In addition to its ecological importance, Wood Club-rush has also been used for various traditional medicinal purposes. For example, the roots and leaves of this plant have been used to treat a variety of ailments, such as headaches, colds, and digestive problems.

Despite its many benefits, Wood Club-rush is vulnerable to habitat destruction and degradation due to human activities, such as development, logging, and agriculture. As a result, it is important to protect and conserve this plant and its habitat, in order to maintain its ecological and cultural significance.

Wood Club-rush is a valuable species that provides important benefits to both wildlife and humans. Its preservation is essential for maintaining the health and balance of wetland ecosystems and preserving the traditional knowledge and practices that are associated with this plant.

Wood Club-rush is also a popular ornamental plant in landscaping, due to its attractive appearance and low maintenance requirements. It is ideal for planting in areas with moist or wet soil conditions, such as along pond or stream edges, or in rain gardens.

Another important aspect to consider is the impact of climate change on Wood Club-rush. Changes in temperature and precipitation patterns can alter the distribution and abundance of this species, potentially leading to declines in its population.

To conserve Wood Club-rush and other wetland species, it is important to protect and restore wetland habitats. This can include measures such as reducing nutrient runoff from agricultural and urban areas, avoiding or mitigating the impacts of development and logging, and establishing buffer zones around wetlands to protect them from surrounding land use activities.

Citizen science and community-based monitoring programs can also play an important role in tracking the distribution and abundance of Wood Club-rush and other wetland species. By engaging the public in conservation efforts, we can increase awareness of the importance of these species and the need to protect their habitats.

Wood Club-rush is a valuable species that provides important benefits to both wildlife and humans. Its preservation requires a collaborative effort to protect and restore wetland habitats, and to monitor and respond to the impacts of climate change.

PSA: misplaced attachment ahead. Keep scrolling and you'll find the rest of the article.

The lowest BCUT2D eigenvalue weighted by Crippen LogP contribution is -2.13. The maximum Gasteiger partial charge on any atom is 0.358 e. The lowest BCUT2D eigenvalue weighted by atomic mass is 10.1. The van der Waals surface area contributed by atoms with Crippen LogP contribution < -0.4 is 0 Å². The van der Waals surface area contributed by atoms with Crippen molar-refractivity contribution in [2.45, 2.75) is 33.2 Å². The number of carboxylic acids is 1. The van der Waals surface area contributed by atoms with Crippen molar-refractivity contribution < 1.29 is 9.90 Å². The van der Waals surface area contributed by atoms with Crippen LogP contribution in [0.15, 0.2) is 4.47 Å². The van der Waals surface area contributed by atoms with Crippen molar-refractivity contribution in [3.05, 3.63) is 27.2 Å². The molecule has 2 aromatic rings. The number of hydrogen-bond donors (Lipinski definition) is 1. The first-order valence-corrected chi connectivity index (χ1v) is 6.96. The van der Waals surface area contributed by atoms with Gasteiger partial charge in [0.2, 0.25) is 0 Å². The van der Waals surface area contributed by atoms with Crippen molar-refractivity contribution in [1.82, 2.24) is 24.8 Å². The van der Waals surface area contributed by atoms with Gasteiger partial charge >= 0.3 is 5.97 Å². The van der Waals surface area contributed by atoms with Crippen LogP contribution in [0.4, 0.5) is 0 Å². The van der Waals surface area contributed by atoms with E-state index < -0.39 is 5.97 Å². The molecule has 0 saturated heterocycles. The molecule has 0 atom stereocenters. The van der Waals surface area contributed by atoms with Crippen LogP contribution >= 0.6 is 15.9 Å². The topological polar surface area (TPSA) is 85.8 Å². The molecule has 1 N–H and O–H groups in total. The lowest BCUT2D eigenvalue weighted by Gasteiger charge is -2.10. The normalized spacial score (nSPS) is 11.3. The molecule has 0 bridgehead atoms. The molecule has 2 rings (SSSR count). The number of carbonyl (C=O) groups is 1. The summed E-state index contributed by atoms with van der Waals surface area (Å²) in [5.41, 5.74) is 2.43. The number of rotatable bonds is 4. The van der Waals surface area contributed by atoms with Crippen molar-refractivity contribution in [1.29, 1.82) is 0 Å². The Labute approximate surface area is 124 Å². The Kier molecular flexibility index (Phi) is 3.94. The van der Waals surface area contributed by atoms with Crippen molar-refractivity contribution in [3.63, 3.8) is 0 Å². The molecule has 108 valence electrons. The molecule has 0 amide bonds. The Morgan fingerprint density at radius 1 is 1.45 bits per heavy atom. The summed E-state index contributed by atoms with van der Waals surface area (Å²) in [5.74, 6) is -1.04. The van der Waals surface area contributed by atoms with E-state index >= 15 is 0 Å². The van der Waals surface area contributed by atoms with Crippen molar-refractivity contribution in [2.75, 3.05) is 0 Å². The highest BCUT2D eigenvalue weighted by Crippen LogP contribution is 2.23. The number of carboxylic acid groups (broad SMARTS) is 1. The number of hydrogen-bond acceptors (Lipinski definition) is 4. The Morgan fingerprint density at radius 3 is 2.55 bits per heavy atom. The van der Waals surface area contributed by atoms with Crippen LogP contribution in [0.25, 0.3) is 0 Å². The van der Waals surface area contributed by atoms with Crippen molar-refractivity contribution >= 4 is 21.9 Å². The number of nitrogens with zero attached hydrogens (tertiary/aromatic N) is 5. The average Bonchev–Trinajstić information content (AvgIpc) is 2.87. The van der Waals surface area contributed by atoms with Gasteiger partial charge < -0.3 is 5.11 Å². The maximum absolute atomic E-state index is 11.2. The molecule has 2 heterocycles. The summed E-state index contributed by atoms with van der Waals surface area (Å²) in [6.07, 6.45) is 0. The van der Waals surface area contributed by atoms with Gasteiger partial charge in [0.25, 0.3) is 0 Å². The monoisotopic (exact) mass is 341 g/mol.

In addition to its ecological and cultural value, Wood Club-rush has also been used for a variety of other purposes. For example, the fibrous stems of this plant can be woven into baskets, mats, and other traditional crafts. The plant's ability to tolerate wet conditions and provide erosion control has also made it a popular choice for bioengineering projects, such as restoring degraded stream banks and stabilizing shorelines.

In terms of wildlife, Wood Club-rush provides important nesting and cover habitat for a variety of birds, including waterfowl and marsh birds. It also provides food for beavers, muskrats, and other herbivores, which in turn support the food chain for other animals.

However, it's important to note that the benefits of Wood Club-rush can be reduced or lost if the plant is not managed properly. For example, overgrazing by livestock or over-cutting for basketry can cause declines in the plant's population. Invasive species can also compete with Wood Club-rush for resources and ultimately displace it.

To ensure that Wood Club-rush continues to provide its many benefits, it's important to manage the plant and its habitat in a sustainable way. This may include controlling grazing pressure, controlling invasive species, and establishing management plans for traditional basketry and other uses of the plant.

In conclusion, Wood Club-rush is a species with a rich history of ecological, cultural, and economic importance. By understanding and managing this species in a sustainable way, we can ensure that its many benefits continue to be realized for generations to come.

Distribution Map

Reproduced by kind permission of the BSBI.